Toronto Maple Leafs defence prospect Morgan Rielly is having a tremendous season with the WHL’s Moose Jaw Warriors and he is certainly putting on a show at the 2013 World Junior Hockey Championships. You would think that would be enough for the Maple Leafs to welcome him on to their roster if the lockout ends in time to salvage part of the 2012-2013 NHL season, but it is not.
For the sake of a fair argument, let’s begin with the positives of how Rielly has played this season.
The 18-year-old Leafs prospect has had a nice bounce back campaign in 2012-2013 after playing in just 18 games before suffering a devastating knee injury last season. Rielly has notched seven goals and 28 points in 33 games this season, making him the eighth-highest scoring blue liner in the league.
Not only has he succeeded in his own league but he is also proving his worth on the international stage with Team Canada, having managed four points and a plus-three rating in two games thus far. As everyone knows, representing Canada at the annual World Juniors tournament goes with plenty of expectations, something that Rielly has handled well. That is tremendous news for Leafs general manager Brian Burke and head coach Randy Carlyle, who will need to be able to rely on him at times in a pressure-packed hockey market.
Now let’s think; if the NHL season had started on time, the Maple Leafs brass would not have known how Rielly would play at the junior and international levels this season. So let’s remove all of the above positives from the situation and consider the Leafs’ other options─realistically there are three others─all of which would have been more safe back in October: Mike Kostka, Jesse Blacker and Korbinian Holzer.
There seems to be little chance of Mike Komisarek seeing much NHL time once the league begins play, with the possibility of an amnesty buyout looming (there is no doubt he would be the Leafs’ amnesty choice).
Cody Franson is in a similar situation as Komisarek. Franson is not under contract with the Leafs although it is believed the two sides will resume contract negotiations once a new collective bargaining agreement is agreed upon.
With that, the Leafs have five spots on defence filled. The team’s depth chart on the back end should look a little something like this once hockey is a go:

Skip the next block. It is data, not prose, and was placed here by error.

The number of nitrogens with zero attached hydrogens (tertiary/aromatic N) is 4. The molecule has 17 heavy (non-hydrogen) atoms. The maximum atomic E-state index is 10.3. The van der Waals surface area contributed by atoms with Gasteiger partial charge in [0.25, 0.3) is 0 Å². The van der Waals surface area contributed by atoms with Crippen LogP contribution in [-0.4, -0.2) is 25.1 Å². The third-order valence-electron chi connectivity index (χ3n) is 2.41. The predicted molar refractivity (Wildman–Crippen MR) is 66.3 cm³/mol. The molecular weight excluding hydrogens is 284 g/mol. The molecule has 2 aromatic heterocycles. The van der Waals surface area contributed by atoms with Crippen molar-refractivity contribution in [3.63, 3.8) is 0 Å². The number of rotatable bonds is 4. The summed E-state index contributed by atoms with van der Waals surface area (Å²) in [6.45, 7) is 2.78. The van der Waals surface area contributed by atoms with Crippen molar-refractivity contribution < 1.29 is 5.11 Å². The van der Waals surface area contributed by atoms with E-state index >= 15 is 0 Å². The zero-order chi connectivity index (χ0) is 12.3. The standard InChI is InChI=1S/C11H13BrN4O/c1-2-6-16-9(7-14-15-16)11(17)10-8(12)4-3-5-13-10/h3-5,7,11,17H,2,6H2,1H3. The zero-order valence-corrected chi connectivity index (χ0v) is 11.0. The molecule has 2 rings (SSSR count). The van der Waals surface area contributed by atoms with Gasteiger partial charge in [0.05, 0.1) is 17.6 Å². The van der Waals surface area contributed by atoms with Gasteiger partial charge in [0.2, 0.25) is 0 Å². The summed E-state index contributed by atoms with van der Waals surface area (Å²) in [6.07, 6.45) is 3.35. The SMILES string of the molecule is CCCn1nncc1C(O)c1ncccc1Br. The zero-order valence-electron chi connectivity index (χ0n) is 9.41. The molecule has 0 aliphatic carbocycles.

Who would fill that third pairing position: Rielly, Kostka, Blacker or Holzer? There is no doubt the best options are Kostka, Blacker and Holzer, with the latter possibly being the best choice.
Holzer is slowly but surely coming around for the Leafs. They have shown to be believers in Holzer by calling and recalling him up to the big club on multiple occasions, even giving him time to play in a couple games during the 2010-2011 season. His skating and physical style of play will help him make a strong case to be on the Leafs’ roster when the time comes. The fact that he has more experience than Blacker and Rielly doesn’t hurt either.
Blacker is another Leafs defence prospect who is just about ready to make the transition to the big show. As Billy Courtice of the National Post wrote back in January, Blacker is really making his stamp with the Marlies. Once considered trade bait by some, Blacker is now seen as a untouchable defence prospect.
Finally there is Mike Kostka. The 27-year-old defenceman has 28 points in 29 games in his first season with the Marlies, making him the third-highest scoring defenceman in the American Hockey League. Just how much the Leafs believe in Kostka has yet to be seen as they have not had a chance to show the fans and media what they think of the late blooming defenceman, a seasoned AHL veteran.
If you would like to compare the experience of these three over Rielly, especially Kostka, then let’s put this all into perspective: Rielly would have recently attended his high school prom this past summer. Throw him into the NHL? No.
It is not just relative experience that is holding Rielly back, though. We also have to look at the developing Rielly has yet to do. He appears to be well on his way to becoming a regular NHL defender, but he doesn’t quite yet have the defensive talents to hold down a spot in the NHL.
The concern here, even after a solid performance in junior hockey and playing well in the World Junior tournament up to this point, is that throwing Rielly into the NHL would cause him to be exposed defensively as he continues on his path of development. This is what we saw with Luke Schenn, who began his NHL career on the right foot given his age but was never able to fully shape his talents the way he was expected to in Toronto. This, of course, led to his trade to the Philadelphia Flyers.
At his age, nothing should be a lock for Morgan Rielly when it comes to his NHL career; he has yet to even step foot on the ice for an NHL training camp. Because of that, good play at the junior and international levels should not guarantee him a spot with his NHL team, especially when there are other options for the team to look into.
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